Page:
The Patient Protection and Affordable Care Act (the official title for ObamaCare, “ACA”) was signed into law March 23rd, 2010 and upheld by a supreme court ruling on June 28, 2012. The Affordable Care Act (ACA) changes the way health insurance is provided and paid for in the United States, as well as reforms the health insurance industry and the American health care system as a whole.
The ACA offers important benefits and protections for patients who already have health insurance as well as those who need it, including requiring health insurers to follow new rules. The ACA:
- Requires insurance companies to cover patients who have a pre-existing health condition
- Provides preventive care for immunizations, preventive care for children, and additional preventive care and screenings for women at no cost to the patient
- Permits young adults to stay on their parents’ plans until age 26
- Makes health insurers accountable by requiring them to spend a certain amount of the premium on actually providing services rather than on administrative costs
- Makes it illegal for health insurance companies to arbitrarily cancel health insurance just because a patient gets sick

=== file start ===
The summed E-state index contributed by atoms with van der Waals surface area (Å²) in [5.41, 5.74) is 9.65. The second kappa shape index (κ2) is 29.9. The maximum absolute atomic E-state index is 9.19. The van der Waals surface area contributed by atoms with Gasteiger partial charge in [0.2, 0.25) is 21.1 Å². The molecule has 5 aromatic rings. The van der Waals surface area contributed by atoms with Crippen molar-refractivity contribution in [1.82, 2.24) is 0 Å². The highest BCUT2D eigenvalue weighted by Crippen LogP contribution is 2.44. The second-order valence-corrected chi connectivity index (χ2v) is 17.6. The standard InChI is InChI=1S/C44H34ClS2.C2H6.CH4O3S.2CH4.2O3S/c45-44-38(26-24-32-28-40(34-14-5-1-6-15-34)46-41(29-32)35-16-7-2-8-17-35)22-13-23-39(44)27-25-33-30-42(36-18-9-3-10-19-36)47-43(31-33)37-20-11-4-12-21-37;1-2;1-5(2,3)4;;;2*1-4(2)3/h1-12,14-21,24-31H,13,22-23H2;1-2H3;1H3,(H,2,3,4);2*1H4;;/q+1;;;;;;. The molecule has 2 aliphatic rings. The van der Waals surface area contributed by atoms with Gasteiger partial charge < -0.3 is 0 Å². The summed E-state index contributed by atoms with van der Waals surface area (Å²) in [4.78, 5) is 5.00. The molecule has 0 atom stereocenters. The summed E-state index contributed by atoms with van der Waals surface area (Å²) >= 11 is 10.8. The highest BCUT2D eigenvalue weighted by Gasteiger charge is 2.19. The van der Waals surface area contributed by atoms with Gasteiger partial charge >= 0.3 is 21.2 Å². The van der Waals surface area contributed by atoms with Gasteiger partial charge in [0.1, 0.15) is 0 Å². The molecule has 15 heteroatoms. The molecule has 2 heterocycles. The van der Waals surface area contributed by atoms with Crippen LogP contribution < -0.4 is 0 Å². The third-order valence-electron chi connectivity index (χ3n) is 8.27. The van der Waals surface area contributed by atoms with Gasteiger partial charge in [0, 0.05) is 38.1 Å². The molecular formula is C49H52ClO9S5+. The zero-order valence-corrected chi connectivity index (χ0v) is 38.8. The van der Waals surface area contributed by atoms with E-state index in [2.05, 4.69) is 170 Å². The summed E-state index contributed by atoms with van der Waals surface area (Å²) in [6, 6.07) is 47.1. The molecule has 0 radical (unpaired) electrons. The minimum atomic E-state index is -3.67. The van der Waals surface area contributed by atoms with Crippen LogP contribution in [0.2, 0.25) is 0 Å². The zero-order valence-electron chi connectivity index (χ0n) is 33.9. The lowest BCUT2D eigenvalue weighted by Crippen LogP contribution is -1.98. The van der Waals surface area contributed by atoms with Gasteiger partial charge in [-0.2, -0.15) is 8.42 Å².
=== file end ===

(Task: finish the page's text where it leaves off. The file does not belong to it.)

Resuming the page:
- Requires health plans to accept every individual who applies for coverage and renew or continue coverage for all members
- Ends lifetime and yearly dollar limits so that coverage of essential health care services does not “run out”
- Requires health plans to cover participation in clinical trials
- Guarantees the right to appeal a health plan decision
ACA doesn't change the way insurance is obtained, you can still buy private insurance, get employer based insurance, or get insurance through a government program like Medicaid or Medicare.
Several provisions in the ACA already have been implemented; however, the effective date for one of the biggest changes was October 1, 2013. That’s when people began signing up for health insurance coverage through the new online marketplace at Healthcare.gov or by calling 800.318.2596. Patients who sign up for coverage and make their first premium payment by December 15, 2013, will have health coverage beginning January 1, 2014. The enrollment deadline for coverage in 2014 is March 31, 2014. After that date, patients can sign up for insurance through the Health Insurance Marketplace (also known as health insurance exchanges) only if they lose their job, give birth, are divorced or experience another qualifying life event.
Wisconsin joins a number of states that have decided to implement a limited expansion of Medicaid rather than full expansion through the ACA. The Wisconsin Department of Health Services (DHS) began notifying current Medicaid/BadgerCare beneficiaries in September 2013 that they may be affected by coverage changes and BadgerCare Plus.